And, you know, there is no such thing as society. There are individual men and women, and thereare families. And no government can do anything except through people, and people must look to themselves first. It's our duty to look after ourselves and then, also to look after our neighbour.
The failure is mine. I understood a university to be a community of scholars engaged in a common, higher purpose. They now see it as a workplace in which employees are to be sweated for a product: those who fail to meet arbitrary targets are simply fired or demoted, as has happened to a number of professors in this institution. The psychiatrists, thankfully, disappeared with the departure of that particular Dean, and I don't think anything quite so crass will reappear, but the individualisation of collective conditions is very much the order of the day. Only now, they call it resilience. It's a trap and serves only their interests.

1 comment:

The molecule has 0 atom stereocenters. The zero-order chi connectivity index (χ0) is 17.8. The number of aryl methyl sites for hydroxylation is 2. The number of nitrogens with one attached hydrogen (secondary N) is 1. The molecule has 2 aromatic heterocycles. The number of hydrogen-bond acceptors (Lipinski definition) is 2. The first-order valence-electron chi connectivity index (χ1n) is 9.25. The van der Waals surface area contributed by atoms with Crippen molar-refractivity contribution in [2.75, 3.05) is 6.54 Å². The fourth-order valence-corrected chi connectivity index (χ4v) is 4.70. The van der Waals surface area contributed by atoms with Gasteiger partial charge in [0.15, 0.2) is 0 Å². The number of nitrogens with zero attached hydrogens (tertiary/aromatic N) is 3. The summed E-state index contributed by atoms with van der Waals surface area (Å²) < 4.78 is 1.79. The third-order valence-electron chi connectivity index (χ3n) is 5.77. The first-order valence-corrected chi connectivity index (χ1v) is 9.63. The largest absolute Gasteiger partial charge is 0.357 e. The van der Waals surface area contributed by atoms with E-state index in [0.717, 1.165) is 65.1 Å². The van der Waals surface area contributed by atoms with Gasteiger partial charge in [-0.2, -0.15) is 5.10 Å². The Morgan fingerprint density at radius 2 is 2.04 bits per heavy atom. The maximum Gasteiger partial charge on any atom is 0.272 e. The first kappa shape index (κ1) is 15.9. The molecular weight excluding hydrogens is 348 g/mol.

Phil said...

I heard about 'resilience' a couple of years ago from a friend working in public health, of all areas. I hate to see psychological concepts being warped into tools for managerial bullying, and this is a particularly glaring example. Resilience is a useful concept, but in the literature it's always conceptualised as a process - your 'resilience' is how you deal with external stresses and shocks, and the only good resilience is the process that gets you out the other side in one piece. Turning 'resilience' into a standardised process which everyone is supposed to go through in the same way is bad enough; reifying that process into a quality of the individuals themselves - a quality which essentially measures how much abuse they can take without buckling - is really contemptible.